Emotionally, we are not much attached to Phyllis’ character. Only in the end, when everything falls apart, we get a bit sentimental for a character yearning for materialistic status but one who fails to grab it. Again, how this breakdown plays out has a strong influence of patriarchy and male politics. Her character shows a neat character arc and she has performed it well. It is not the lack of writing or performance that fails to create an impact, but it is the real character of Phyllis Schlafly that had issues. She literally sounded very dumb at some points because women liberation was never her forte.
Thus, whether it’s Phyllis or the feminists, both these groups of women are exploited by powerful political men like Nixon and Reagon. They used these women’s agenda to fuel their own campaign and left them deserted after the elections were concluded.
Some Important Subjects
There are many important layers throughout the series. However, the right to abortion is one particular layer which impacts you densely.
Gloria Steinem (Rose Byrne) was the star of the National Women’s Political Caucus. It was her battle to pass a bill in the assembly that would give women the necessary right to abort their babies. Like said earlier, Phyllis never had an emotional attachment with the whole movement, but Gloria had. Her backstory captures how she wanted to abort her child and she did but it led to unwanted consequences. For Gloria, it’s her personal battle to introduce the abortion bill and make a woman the master of their own body. It is the most liberating factor of that time. When Phyllis tried to counter-argue on this issue, her statement looked fragile and utter nonsense. If someone would ask me personally, who was the protagonist of the series, I would say Gloria without a second thought.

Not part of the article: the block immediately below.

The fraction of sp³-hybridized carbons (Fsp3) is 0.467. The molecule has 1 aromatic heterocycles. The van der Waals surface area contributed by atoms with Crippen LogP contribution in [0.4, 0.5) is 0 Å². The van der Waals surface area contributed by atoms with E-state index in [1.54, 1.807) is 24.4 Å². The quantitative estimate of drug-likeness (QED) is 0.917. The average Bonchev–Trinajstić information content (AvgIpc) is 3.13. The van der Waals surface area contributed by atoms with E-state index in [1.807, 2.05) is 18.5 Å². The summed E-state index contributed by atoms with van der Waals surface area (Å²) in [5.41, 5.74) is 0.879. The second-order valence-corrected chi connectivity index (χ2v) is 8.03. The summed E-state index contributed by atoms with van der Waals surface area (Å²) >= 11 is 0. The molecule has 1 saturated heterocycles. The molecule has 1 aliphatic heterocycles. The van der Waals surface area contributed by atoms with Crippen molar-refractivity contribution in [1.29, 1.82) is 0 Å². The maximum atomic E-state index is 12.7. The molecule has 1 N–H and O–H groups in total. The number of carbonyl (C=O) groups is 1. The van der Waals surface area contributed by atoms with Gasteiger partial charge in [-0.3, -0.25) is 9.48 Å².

At one point, during the congress convention, a prominent member of STOP ERA movement, Alice Macray (Sarah Paulson) meets Gloria Steinem and other important feminists of the ERA. She captures the same feeling, that for these women, ERA is a personal pursuit and not something to gain popularity like Phyllis, who is always absent from the protest.
Alice verbalises her feelings saying,
“I’ve always supported Phyllis when things were simple and clear when it was about protecting our place at home. But somewhere along the way, it’s become about something else.”
Alice did understand that Phyllis is now not liberating women from men or from their household work but she is working for her own personal goals. The moment Alice is sure of this feeling, she leaves Phyllis instantly. Phyllis, though, wasn’t the antagonist in this drama. It was men, patriarchy and society who dictates their own terms on women. Phyllis was another woman who fell prey to the fake promises of political men.
In one of the striking scenes, the proactive feminists believe that politicians are in their favour but they are betrayed. The next day, each one of them hands over their resignation and leaves the office. This particular scene was the most impactful of the whole miniseries.
‘Mrs America’ Ending Explained
The miniseries ends with President Ronald Reagan winning the election in the 1980s, with the help of a mailing list arranged by Phyllis. However, Phyllis is not offered any position in the cabinet.
The ERA was never talked about after that and it evaporated from the political scenario, until 2017 when Nevada ratified ERA. In 2020, Virginia became the 38th state to ratify. However, the implementation is still under the house at the end of the miniseries.
Mrs America is a multi-perspective narrative that portrays the life of various women trapped in a male-dominated American politics. These women are fighting for the rights of women, and something against each other. The to-and-fro battle is worth a watch, but sometimes it gets really monotonous. If you are a fan of slow-moving drama and don’t have issues grabbing heavy political facts, then this miniseries might lure your attention. For Cate Blanchett’s fans, do not miss this one, she is incredible.
Mrs America is streaming on Disney+ Hotstar.
For more Quality Content, Do visit Digital Mafia Talkies.